The total return to Momentum was impressive for many decades. It's a simple strategy, basically going long past winners and short the losers, hoping they continue to win and lose. Interestingly, the past returns should go only up to the prior month, because there's slight mean-reversion at the one-month horizon, so most people use the returns from months t-12 through t-1. This highlights the non-fractal nature of stock returns, in that there's momentum in the data from 3-18 months, but mean-reversion at the shorter and longer frequencies.Even after discovered by Jegadeesh and Titman in 1992, it seemed to work for another 8 years. Since 2000, however, it hasn't worked (see a decent paper on that here). Using Ken French's replication of this strategy, we see the total return pattern above. Note that while from 1932 through 1943 it stagnated, it seemed Madoff-like in its ascendance from the end of WW2 through 2000.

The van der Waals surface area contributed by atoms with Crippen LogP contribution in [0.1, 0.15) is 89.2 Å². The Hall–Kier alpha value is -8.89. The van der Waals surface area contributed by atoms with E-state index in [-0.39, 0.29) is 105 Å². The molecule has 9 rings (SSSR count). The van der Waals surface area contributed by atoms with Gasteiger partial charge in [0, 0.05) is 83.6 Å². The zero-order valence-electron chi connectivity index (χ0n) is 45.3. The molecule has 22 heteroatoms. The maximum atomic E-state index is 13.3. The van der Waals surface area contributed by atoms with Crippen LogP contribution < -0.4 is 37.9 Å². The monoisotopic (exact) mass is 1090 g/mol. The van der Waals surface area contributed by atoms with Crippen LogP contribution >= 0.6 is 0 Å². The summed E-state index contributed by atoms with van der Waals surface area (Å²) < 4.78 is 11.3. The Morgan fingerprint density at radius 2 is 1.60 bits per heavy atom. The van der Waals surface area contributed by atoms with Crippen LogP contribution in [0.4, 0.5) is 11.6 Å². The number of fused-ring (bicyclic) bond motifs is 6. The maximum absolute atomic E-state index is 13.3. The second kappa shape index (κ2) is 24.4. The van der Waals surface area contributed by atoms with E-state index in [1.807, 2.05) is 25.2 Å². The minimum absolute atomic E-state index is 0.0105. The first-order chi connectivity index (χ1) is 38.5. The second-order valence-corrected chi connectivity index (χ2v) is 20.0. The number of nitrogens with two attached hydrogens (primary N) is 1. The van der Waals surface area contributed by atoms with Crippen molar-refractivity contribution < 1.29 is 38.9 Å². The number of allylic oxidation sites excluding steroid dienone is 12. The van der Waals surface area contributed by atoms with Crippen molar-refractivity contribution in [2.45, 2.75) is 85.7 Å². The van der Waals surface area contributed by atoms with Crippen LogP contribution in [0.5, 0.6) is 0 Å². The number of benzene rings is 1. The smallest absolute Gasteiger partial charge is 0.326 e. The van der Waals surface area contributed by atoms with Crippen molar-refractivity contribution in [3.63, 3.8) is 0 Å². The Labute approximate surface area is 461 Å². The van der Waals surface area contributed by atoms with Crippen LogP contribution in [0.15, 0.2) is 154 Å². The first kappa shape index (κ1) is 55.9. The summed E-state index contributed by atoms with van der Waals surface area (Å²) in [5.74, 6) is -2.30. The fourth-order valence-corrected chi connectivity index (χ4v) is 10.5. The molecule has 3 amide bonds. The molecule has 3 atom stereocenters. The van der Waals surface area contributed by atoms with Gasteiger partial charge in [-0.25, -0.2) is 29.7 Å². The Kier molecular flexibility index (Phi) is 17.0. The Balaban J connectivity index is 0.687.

The big drawdowns in the momentum strategy occurred in the big stock rebounds of July-Aug 1932, and March-Sep 2009. These moves would generate losses of over 50%, which since it generated an 8% annual return, this would probably eliminate any particular portfolio manager--such losses are usually lethal....MORE